Here is a list of all the postings Chris Gunn has made in our forums. Click on a thread name to jump to the thread.
|Thread: Hoist Frame|
Colin, An alternative to the hoist is a trolley on castors, to store the indexing head on, make the height of the top the same as the height of the table when lowered. The indexer or anything else can be stored on the trolley, and when you need to use it, just slide it across onto the bed when lowered. I keep a rotary table and a big vice on my trolley, plus small vice clamps and other stuff on 2 shelves under the top. The trolley can be wheeled around when not in use.
|Thread: What Did You Do Today 2020|
Andrew, Nice work with the drive pins, so much better than a non typical screw. How did you cut the slots for the Spring?
|Thread: A change of scale.|
From a practical standpoint, in the absence of CAD and the time to do it that way, I usually copy the drawings in question, then use a fine point correcting pen to white out the original dimensions and then overwrite with the new ones. This saves dobbing back and forth from drawing to spreadsheet, and inadvertently looking at the wrong line on the spreadsheet. You will still have the original drawings to check against if required. As Jason says keep one eye on the results and amend to use standard size materials.
This method works just as well when converting from imperial to metric or vice versa.
|Thread: Water left in boiler|
Jack, it will make a difference what the boiler is made of, I would guess copper at that scale, so it is not going to go rusty which is one benefit. If copper I would fill it up with water as SOD suggests, for long term storage. If you are steaming it frequently I would not bother.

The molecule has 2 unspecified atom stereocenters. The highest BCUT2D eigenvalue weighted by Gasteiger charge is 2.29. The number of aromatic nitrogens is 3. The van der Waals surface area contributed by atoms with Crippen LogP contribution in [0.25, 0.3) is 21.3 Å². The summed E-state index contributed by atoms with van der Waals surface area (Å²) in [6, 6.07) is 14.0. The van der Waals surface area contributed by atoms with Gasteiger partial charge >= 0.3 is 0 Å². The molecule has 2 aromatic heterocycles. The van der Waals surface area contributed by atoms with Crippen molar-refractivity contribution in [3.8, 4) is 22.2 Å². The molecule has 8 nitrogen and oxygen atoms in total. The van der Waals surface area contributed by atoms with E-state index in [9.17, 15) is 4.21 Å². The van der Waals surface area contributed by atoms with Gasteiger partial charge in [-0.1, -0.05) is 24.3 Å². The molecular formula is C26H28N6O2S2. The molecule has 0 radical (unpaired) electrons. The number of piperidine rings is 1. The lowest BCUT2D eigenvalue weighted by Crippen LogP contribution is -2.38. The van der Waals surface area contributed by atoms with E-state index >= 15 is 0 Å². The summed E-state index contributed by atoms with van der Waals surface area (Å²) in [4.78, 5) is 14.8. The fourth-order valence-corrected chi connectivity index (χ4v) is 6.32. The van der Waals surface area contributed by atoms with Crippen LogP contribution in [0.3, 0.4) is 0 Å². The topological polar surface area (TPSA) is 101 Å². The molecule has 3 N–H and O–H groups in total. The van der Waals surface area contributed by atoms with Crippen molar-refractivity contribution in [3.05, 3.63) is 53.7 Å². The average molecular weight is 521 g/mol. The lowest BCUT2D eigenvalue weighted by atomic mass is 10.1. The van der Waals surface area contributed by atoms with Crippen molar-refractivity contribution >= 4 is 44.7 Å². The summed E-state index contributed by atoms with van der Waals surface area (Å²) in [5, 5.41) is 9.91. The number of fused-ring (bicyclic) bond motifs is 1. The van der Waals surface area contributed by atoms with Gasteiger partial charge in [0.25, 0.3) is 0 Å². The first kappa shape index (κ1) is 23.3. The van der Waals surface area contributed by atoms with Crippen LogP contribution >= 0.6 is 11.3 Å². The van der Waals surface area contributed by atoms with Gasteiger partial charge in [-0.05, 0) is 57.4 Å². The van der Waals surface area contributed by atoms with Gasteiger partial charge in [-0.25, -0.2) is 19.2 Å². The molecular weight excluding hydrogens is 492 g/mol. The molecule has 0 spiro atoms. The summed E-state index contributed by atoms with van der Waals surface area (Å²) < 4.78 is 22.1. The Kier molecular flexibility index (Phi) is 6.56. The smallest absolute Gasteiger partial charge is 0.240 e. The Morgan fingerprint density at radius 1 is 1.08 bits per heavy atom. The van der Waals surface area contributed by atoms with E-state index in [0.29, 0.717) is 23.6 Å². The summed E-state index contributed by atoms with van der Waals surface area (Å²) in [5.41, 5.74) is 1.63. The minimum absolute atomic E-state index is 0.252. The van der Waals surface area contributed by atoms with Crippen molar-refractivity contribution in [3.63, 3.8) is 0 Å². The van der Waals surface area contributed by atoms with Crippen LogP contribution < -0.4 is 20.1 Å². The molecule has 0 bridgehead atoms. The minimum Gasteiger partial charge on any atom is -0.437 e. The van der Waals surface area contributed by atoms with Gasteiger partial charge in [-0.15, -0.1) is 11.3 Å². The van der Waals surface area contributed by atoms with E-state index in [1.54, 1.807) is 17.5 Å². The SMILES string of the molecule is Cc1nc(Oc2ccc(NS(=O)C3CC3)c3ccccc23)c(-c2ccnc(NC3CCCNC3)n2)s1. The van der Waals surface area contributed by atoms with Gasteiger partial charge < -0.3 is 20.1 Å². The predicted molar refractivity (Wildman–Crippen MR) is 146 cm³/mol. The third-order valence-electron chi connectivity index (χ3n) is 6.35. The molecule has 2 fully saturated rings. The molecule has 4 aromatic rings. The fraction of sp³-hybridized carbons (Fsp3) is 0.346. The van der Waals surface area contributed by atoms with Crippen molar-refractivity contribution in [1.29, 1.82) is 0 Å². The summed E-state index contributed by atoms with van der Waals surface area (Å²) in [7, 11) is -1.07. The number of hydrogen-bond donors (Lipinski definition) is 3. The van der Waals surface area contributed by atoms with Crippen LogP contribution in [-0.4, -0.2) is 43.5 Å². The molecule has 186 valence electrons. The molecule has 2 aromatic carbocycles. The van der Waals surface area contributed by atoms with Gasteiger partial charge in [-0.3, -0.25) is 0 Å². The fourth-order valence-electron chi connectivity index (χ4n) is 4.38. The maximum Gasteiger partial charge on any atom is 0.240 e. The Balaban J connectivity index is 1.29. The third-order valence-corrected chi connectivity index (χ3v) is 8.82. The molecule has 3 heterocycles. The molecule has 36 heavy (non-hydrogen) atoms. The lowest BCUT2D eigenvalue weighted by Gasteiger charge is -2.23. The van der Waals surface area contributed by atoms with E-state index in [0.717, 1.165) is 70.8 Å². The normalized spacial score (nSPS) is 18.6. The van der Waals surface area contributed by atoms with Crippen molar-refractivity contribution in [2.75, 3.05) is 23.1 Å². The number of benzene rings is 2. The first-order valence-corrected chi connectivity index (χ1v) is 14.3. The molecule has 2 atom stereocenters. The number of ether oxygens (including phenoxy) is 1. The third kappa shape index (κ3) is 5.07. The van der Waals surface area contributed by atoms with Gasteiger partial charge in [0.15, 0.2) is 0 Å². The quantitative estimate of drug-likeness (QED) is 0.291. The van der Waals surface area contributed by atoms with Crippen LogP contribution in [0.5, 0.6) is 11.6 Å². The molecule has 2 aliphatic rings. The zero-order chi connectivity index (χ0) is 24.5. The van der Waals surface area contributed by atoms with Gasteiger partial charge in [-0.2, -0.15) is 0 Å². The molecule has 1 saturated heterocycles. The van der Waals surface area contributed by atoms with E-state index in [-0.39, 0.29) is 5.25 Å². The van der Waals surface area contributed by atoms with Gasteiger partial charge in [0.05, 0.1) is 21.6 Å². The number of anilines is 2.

|Thread: Conecutters to produce rough MT1 and MT2 shaped holes?|
Nicholas, maybe I should have added that write the size of the reamer or drill on the block by each hole. I have to say that some of the pictures of tools with sharp end up look like an accident waiting to happen.
Andrew, why not store them the other way up? if you use a wood block deep enough, just drill the hole a touch oversize to suit the reamer, and bobs your uncle.
|Thread: Tiny split pins.|
David, that's OK, I have several boxes I will never use, hence the offer.
David, I have some 1/32" pins if they are any help, PM me
|Thread: injector & tank handpump piping|
Ken, not if you fit non return valves between the hand pump and injector feeds and the clack, so the injector and pump cannot feed back through the other.
|Thread: Scam alert|
Robjon, You are right about this scam, there was a warning about it on Moneybox or You and yours on the radio very recently. This seems to coincide with a push by Amazon to sign folks up to a free months trial of Prime.
|Thread: Reaming - depth of cut|
Robin, no one has mentioned using coolant when reaming steel, I always do, it helps to wash the chips away, and helps the reamer cut.
|Thread: diameter calculation|
Thanks Michael, I knew I could rely on you.
I am still struggling with the average of 1 and 2 being 2
Hopper I too remember the drifts on every machine, lathes and drills. Very handy when doing multiple drilling operations on components when one had to change drills a lot.
We also used ours to "bang in" anyone who was late for work, as the offender walked up the machine shop everyone would bang on the machine drip trays with their drifts, and the sound of a hundred folk doing this meant the latecomer did not go unnoticed.